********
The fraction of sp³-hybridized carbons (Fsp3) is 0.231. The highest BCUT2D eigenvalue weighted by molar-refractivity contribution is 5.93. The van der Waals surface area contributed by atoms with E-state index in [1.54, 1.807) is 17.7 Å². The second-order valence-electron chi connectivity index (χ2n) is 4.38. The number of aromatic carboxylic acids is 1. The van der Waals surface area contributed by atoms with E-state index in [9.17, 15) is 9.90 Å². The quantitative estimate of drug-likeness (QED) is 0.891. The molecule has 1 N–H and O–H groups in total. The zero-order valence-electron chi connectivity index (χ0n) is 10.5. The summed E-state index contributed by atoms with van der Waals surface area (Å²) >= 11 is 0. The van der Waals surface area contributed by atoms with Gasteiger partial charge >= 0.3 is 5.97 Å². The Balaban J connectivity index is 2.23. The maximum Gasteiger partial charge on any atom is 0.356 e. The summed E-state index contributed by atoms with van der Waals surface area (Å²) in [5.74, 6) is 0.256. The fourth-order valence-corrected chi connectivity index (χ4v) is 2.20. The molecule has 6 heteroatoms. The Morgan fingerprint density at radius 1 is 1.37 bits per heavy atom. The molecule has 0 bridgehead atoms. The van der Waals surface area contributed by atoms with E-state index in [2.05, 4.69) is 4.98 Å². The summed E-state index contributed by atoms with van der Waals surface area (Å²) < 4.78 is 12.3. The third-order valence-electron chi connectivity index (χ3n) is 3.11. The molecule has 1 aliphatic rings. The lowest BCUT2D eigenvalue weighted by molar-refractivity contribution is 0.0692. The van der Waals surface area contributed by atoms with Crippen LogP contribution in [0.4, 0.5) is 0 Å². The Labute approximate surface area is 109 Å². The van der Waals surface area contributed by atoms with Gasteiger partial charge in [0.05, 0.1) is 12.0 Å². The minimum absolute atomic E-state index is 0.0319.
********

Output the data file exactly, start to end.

The fraction of sp³-hybridized carbons (Fsp3) is 0.231. The highest BCUT2D eigenvalue weighted by molar-refractivity contribution is 5.93. The van der Waals surface area contributed by atoms with E-state index in [1.54, 1.807) is 17.7 Å². The second-order valence-electron chi connectivity index (χ2n) is 4.38. The number of aromatic carboxylic acids is 1. The van der Waals surface area contributed by atoms with E-state index in [9.17, 15) is 9.90 Å². The quantitative estimate of drug-likeness (QED) is 0.891. The molecule has 1 N–H and O–H groups in total. The zero-order valence-electron chi connectivity index (χ0n) is 10.5. The summed E-state index contributed by atoms with van der Waals surface area (Å²) >= 11 is 0. The van der Waals surface area contributed by atoms with Gasteiger partial charge >= 0.3 is 5.97 Å². The Balaban J connectivity index is 2.23. The maximum Gasteiger partial charge on any atom is 0.356 e. The summed E-state index contributed by atoms with van der Waals surface area (Å²) in [5.74, 6) is 0.256. The fourth-order valence-corrected chi connectivity index (χ4v) is 2.20. The molecule has 6 heteroatoms. The Morgan fingerprint density at radius 1 is 1.37 bits per heavy atom. The molecule has 0 bridgehead atoms. The van der Waals surface area contributed by atoms with E-state index in [2.05, 4.69) is 4.98 Å². The summed E-state index contributed by atoms with van der Waals surface area (Å²) < 4.78 is 12.3. The third-order valence-electron chi connectivity index (χ3n) is 3.11. The molecule has 1 aliphatic rings. The lowest BCUT2D eigenvalue weighted by molar-refractivity contribution is 0.0692. The van der Waals surface area contributed by atoms with Crippen LogP contribution in [0.4, 0.5) is 0 Å². The Labute approximate surface area is 109 Å². The van der Waals surface area contributed by atoms with Gasteiger partial charge in [0.05, 0.1) is 12.0 Å². The minimum absolute atomic E-state index is 0.0319.